How Did We Improve An Algorithm Speed by 60 Times?

How Did We Improve An Algorithm Speed by 60 Times?
Photo by Indira Tjokorda / Unsplash

Recently, my mentee and I refactored a key algorithm in one of our projects, and we achieved a 60-time speed gain.


We need regenerate a Docx file based on the OCR result, aiming to match the original format.

However, the OCR result does not contain the font size, and the binding box type is not accurate.

Therefore, we need use the coordinates of each binding box to calculate the size of each binding box, then, we can get the average character size, using binding box size divided by the string length in this binding box. Finally, we could compare this average character size with the font size generated from Pillow lib to get an estimated font size.

Original Solution

The original solution did the calculation locally -- for each binding box, they calculated the average character size, and compared with the font size by Pillow lib by using the bisection. This process actually repeats thousands of time. The bigger document, the worse performance.

Even worse, they first parsed the strings in each binding box to words with str.split() in Python. This is an unnecessary step, but adds a lot of overhead to the overall process.

Fix 0

Before jumping in the fix, we need understand where the problem is. My mentee used debugging tool with break point in PyCharm to profile the code, which was not very efficient.

What I suggested is to use cProfile + SnakeViz to automatically profile code performance and visualize the profiling result.

Fix 1

My first suggestion to my mentee is to get rid of the paring method, and my reasoning is simple:

  1. We don't need the exact length of the characters (including space or punctuations).
  2. We can simply use the str.len() to have the estimated length of the string in a particular binding box.
  3. There might be some gaps between the estimated and exact length, but these gaps will not significantly impact the overall result, and we can add a threshold to reduce this impact.

Using a single str.len() to replace thousands of str.split() saves us a lot of time, and the result is close.

data["length"] = data['text']str.len()

Fix 2

The second suggestion I gave to my mentee is to get rid of the local bisection calculation. The assumptions are also straightforward:

  1. Each binding box with the same type should have the same font size, e.g. the all paragraph binding boxes should have the same font size;
  2. If we can get the font size of each type of binding box, we can apply them globally, and we don't need repeat the bisection procedure locally.
  3. Even though the binding box type might not be detected correctly, we can calculate the font size for these outliers locally.

Applying this strategy helped us to reduce thousands of bisection calculation to dozens.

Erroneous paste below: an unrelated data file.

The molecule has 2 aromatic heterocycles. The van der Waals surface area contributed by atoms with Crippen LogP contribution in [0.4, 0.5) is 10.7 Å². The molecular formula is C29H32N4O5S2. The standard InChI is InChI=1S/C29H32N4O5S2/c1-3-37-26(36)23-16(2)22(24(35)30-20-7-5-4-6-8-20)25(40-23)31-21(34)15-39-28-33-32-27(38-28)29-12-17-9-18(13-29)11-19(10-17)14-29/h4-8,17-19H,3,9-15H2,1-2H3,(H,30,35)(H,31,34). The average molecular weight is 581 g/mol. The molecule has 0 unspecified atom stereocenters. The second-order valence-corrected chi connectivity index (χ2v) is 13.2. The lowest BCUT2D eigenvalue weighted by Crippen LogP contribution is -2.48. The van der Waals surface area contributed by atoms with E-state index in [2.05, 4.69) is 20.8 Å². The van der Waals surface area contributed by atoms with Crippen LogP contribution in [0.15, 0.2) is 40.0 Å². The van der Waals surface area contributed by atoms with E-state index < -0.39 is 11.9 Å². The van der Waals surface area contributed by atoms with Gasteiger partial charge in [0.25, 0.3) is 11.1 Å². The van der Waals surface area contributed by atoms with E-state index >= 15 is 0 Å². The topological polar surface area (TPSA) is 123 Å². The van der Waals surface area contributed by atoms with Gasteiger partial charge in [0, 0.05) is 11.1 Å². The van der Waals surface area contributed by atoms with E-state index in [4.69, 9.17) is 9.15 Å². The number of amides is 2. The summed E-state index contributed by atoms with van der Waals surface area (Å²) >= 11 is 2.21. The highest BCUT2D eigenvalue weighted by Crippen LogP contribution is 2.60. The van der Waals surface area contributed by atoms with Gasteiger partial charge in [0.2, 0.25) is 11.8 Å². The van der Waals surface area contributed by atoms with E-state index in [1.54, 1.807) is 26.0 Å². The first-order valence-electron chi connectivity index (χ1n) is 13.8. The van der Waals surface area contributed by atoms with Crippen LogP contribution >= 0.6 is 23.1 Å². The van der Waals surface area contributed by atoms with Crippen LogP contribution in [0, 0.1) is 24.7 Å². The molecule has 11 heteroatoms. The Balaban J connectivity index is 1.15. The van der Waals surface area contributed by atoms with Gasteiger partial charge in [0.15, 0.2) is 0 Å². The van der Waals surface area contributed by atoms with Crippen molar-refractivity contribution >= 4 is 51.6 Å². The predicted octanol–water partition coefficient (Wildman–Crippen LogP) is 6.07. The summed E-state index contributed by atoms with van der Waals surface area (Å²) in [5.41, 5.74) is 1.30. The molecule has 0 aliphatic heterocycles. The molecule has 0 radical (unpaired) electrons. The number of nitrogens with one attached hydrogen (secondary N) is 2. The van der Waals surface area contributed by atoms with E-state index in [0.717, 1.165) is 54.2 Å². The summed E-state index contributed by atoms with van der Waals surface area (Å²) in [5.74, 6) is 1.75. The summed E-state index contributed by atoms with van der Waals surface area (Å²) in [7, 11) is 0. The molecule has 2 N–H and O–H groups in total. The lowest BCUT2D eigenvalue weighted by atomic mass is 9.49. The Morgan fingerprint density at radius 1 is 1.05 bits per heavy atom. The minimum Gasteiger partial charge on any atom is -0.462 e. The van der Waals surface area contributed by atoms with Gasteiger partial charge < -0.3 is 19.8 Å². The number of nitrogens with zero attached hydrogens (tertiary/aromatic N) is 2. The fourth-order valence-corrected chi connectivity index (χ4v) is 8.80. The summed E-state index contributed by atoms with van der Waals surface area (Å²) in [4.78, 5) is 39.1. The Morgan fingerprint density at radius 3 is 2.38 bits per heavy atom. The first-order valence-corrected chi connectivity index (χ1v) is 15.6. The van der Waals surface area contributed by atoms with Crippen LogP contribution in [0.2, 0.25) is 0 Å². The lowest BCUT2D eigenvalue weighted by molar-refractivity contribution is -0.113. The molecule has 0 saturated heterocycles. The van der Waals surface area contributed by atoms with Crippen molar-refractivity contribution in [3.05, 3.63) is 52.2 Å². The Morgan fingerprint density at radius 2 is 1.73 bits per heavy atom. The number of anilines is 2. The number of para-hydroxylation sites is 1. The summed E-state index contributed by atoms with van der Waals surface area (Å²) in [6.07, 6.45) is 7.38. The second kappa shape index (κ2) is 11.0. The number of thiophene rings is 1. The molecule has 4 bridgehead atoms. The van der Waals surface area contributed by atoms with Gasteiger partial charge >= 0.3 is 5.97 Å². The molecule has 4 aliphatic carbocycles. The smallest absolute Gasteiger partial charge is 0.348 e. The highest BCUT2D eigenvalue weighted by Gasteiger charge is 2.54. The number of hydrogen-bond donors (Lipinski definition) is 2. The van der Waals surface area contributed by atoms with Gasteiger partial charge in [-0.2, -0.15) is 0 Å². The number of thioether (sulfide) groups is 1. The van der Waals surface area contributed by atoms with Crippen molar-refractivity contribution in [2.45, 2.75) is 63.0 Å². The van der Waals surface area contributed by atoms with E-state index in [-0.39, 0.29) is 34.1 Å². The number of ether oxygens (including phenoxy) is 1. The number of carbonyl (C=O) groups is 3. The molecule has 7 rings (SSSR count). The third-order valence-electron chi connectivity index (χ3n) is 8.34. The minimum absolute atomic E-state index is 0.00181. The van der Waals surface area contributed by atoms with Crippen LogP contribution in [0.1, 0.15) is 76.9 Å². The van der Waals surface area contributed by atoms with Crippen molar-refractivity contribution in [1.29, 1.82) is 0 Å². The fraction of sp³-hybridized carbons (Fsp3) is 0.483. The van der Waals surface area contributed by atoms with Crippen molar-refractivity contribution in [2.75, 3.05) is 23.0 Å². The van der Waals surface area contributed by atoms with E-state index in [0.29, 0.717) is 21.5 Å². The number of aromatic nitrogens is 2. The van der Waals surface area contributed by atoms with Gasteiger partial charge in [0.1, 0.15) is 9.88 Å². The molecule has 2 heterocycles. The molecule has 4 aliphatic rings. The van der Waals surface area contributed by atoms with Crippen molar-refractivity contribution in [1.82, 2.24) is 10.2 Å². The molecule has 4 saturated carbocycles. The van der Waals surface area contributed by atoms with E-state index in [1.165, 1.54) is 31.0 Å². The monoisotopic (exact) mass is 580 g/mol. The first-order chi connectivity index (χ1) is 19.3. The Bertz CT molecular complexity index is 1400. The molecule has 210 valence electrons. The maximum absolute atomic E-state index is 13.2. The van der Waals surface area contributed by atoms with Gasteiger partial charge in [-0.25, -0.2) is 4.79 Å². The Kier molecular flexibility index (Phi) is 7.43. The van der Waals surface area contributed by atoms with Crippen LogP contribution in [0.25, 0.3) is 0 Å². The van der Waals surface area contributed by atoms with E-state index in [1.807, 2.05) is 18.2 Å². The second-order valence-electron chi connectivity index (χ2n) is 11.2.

def get_closests(df, col, val):
	lower_idx = bisect_left(df[col].values, val)
return lower_idx

def get_font_size(value):
	data = pd.DataFrame({"fontsize": FONT_AREA.keys(), "area": FONT_AREA.values()})
	fontsize = get_closests(data, "area", value)
return round(fontsize*0.75)

Fix 3

The last suggestion I gave to my mentee is to use pandas to replace multiple for loops.

Since the data structure of the original design was quite complicated, involving multiple customized dictionaries, it was quite challenging to follow. With Pandas DataFrame, we can easily:

  1. visualize data to have a clearer understanding;
  2. use native vectorization to optimize processing speed;
  3. get rid of complicated foo loops;
  4. apply python function with pandas.Series.apply();
  5. apply condition selection with pandas.Series.where() or pandas.Series.mask()

Overall, this strategy further improves the processing speed.

def fontsize_search(dict):
	data = pd.DataFrame(dict, columns=['element', 'text', 'width', 'height'])
	data["length"] = data['text']str.len()
	data["area"] = data['width'] * data['height']
	data["size"] = data["area"] / data["length"]
	data["fontsize"] = data["size"].apply(get_font_size)
return data["fontsize"].values.tolist()


The result was encouraging: with the implementation by my mentee, we reduced the processing time from 12 sec to 0.22 sec in a sample document, a 60-time speed gain!

I am really proud of my mentee, and I am happier than if I implemented this by myself.


  1. Delegating a key task to a junior member is both challenging and rewarding;
  2. A proper mentoring means that we need give proper space and help to our mentees. In this case, I first gave some general direction to my mentee and let her explore by herself. With some initial trials, I gave more specific suggestions to help her to go further. With more specific suggestions, I let her implement the algorithms by herself. Finally, I reviewed her code to make sure the quality.